SALUDA — Officials from Newberry County Water Rescue, Prosperity Rescue, the S.C. National Guard, S.C. State Guard and S.C. Task Force One participated in a Basic Swiftwater Rescue class over the weekend to better prepare responders for emergencies involving water.
“This teaches basic knowledge for safety and teaches basic levels to stay safe and also keep the scene and rescuer safe. Water operations are dangerous so it’s important that we teach in a safe environment,” said instructor Scott Krein.
During the three-day course, which started Friday and ended Sunday, students learned a variety of skills.
“Friday, we did a lot of book work and rope skills. We educated and showed different equipment that will help make the scene safer. Sunday we did a lot of rescuer safety and getting a patient out of the water safely,” Krein said.
On Saturday, students performed river ferrying and straining drills, along with learning how to transport more than one patient across the water safely. Students also learned how to properly secure a flotation device and pull a patient in.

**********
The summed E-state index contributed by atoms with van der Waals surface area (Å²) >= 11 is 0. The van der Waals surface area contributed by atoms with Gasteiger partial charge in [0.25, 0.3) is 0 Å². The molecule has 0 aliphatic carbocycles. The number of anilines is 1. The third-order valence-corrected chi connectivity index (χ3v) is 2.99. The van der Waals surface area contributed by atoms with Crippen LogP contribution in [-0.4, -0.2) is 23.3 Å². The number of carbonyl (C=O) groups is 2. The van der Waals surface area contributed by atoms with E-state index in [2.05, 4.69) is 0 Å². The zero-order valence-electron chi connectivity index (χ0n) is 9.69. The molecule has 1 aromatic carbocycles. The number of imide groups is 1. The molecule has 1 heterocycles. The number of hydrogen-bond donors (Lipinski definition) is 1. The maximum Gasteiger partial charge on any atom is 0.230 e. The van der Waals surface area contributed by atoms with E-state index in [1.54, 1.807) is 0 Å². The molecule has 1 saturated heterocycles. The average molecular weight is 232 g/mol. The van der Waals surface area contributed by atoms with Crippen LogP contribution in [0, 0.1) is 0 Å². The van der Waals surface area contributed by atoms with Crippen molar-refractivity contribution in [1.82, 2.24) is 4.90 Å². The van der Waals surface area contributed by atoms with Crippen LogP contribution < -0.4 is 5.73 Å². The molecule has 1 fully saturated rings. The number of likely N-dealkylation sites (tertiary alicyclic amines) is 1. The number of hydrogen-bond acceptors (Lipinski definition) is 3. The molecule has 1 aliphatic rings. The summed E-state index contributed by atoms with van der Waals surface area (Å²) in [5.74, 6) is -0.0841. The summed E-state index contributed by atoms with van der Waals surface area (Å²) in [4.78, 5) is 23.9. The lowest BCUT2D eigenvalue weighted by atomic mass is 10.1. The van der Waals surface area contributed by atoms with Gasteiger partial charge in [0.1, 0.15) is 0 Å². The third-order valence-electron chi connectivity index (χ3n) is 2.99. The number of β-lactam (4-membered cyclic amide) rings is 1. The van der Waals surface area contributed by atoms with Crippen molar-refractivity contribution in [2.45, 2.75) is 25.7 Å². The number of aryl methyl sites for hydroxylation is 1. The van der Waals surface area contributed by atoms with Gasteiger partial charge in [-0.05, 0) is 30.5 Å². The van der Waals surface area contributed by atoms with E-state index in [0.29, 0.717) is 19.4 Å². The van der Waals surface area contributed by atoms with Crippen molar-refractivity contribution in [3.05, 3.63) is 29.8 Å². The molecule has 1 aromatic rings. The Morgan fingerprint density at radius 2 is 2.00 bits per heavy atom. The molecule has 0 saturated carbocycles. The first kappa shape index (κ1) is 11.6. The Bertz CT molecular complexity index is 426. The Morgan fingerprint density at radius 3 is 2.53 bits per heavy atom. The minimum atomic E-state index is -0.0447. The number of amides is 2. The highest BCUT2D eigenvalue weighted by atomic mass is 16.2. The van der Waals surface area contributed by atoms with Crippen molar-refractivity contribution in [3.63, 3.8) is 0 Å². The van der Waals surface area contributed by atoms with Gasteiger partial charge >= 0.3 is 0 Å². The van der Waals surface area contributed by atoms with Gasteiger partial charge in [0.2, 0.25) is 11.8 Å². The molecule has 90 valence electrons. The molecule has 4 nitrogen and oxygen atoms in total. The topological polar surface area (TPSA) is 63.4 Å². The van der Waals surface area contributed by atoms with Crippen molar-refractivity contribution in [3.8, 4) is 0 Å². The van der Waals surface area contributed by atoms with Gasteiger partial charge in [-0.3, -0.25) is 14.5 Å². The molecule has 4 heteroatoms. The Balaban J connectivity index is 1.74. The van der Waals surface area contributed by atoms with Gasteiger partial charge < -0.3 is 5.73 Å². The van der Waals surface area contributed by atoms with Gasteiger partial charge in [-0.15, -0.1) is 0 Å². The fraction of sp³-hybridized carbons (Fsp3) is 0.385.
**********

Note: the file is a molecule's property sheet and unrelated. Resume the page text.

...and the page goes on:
Jyrell Shedd with the S.C. Task Force One South Carolina Emergency Response Task Force was participating for the first time.
“This is a very broad experience and a good learning experience. It was an all around good course,” Shedd said.
Shedd added that the course was not for someone who is not a strong swimmer.
“You have to be in a decent shape and physical abilities pretty much have to be above par, so it’s not something for just anybody to do,” said Shedd. “Within fire service or emergency response services altogether, this is an area that we have more and more people that we need for these rescues and without the people trained to do this properly, you wind up with more victims than people being helped.”
Joe Borrelli, who is also with S.C. Task Force One, grew up around the beach and has been around the ocean often, but never any kind of swiftwater.
“It’s definitely strenuous. In this environment I wouldn’t say it’s unattainable, but each situation depends on the current conditions and what you’re involved in. Training sessions can go bad obviously, but it wasn’t unbearable,” said Borrelli. “Training is key. If you’ve never touched it or never done anything or know what you’re capable of, it can go really bad.”
Reach Kelly Duncan at 803-768-3123 ext. 1868 or on Twitter @TheNBOnews.